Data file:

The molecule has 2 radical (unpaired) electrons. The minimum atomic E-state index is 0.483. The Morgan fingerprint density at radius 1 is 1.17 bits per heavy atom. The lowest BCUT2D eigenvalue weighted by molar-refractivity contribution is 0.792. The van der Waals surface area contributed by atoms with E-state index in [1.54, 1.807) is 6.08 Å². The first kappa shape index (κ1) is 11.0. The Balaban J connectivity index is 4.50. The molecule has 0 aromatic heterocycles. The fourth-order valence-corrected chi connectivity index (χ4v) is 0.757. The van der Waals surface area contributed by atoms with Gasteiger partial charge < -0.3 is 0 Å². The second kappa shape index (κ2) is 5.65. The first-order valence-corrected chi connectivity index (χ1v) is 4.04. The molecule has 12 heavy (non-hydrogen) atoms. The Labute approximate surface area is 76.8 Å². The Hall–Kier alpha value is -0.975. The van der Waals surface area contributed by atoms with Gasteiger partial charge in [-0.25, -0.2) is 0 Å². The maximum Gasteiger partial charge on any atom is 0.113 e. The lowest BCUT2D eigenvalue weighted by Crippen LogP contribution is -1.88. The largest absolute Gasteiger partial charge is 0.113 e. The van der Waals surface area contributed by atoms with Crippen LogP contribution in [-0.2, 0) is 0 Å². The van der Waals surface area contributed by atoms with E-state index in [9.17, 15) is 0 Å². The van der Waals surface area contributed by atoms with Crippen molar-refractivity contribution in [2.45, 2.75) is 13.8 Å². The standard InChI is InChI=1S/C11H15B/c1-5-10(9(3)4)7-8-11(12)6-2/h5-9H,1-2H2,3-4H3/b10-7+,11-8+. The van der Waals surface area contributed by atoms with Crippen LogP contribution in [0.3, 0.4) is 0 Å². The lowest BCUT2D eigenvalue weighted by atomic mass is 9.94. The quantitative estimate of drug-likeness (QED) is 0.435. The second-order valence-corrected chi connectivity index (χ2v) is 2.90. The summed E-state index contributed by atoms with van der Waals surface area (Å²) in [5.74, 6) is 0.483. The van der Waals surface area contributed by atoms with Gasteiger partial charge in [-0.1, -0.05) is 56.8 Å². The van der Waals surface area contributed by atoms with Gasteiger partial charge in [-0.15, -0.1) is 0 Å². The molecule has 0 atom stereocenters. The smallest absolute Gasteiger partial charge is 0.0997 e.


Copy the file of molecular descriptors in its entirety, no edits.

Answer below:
The molecule has 2 radical (unpaired) electrons. The minimum atomic E-state index is 0.483. The Morgan fingerprint density at radius 1 is 1.17 bits per heavy atom. The lowest BCUT2D eigenvalue weighted by molar-refractivity contribution is 0.792. The van der Waals surface area contributed by atoms with E-state index in [1.54, 1.807) is 6.08 Å². The first kappa shape index (κ1) is 11.0. The Balaban J connectivity index is 4.50. The molecule has 0 aromatic heterocycles. The fourth-order valence-corrected chi connectivity index (χ4v) is 0.757. The van der Waals surface area contributed by atoms with Gasteiger partial charge < -0.3 is 0 Å². The second kappa shape index (κ2) is 5.65. The first-order valence-corrected chi connectivity index (χ1v) is 4.04. The molecule has 12 heavy (non-hydrogen) atoms. The Labute approximate surface area is 76.8 Å². The Hall–Kier alpha value is -0.975. The van der Waals surface area contributed by atoms with Gasteiger partial charge in [-0.25, -0.2) is 0 Å². The maximum Gasteiger partial charge on any atom is 0.113 e. The lowest BCUT2D eigenvalue weighted by Crippen LogP contribution is -1.88. The largest absolute Gasteiger partial charge is 0.113 e. The van der Waals surface area contributed by atoms with Crippen LogP contribution in [-0.2, 0) is 0 Å². The van der Waals surface area contributed by atoms with E-state index in [9.17, 15) is 0 Å². The van der Waals surface area contributed by atoms with Crippen molar-refractivity contribution in [2.45, 2.75) is 13.8 Å². The standard InChI is InChI=1S/C11H15B/c1-5-10(9(3)4)7-8-11(12)6-2/h5-9H,1-2H2,3-4H3/b10-7+,11-8+. The van der Waals surface area contributed by atoms with Crippen LogP contribution in [0.3, 0.4) is 0 Å². The lowest BCUT2D eigenvalue weighted by atomic mass is 9.94. The quantitative estimate of drug-likeness (QED) is 0.435. The second-order valence-corrected chi connectivity index (χ2v) is 2.90. The summed E-state index contributed by atoms with van der Waals surface area (Å²) in [5.74, 6) is 0.483. The van der Waals surface area contributed by atoms with Gasteiger partial charge in [-0.1, -0.05) is 56.8 Å². The van der Waals surface area contributed by atoms with Gasteiger partial charge in [-0.15, -0.1) is 0 Å². The molecule has 0 atom stereocenters. The smallest absolute Gasteiger partial charge is 0.0997 e.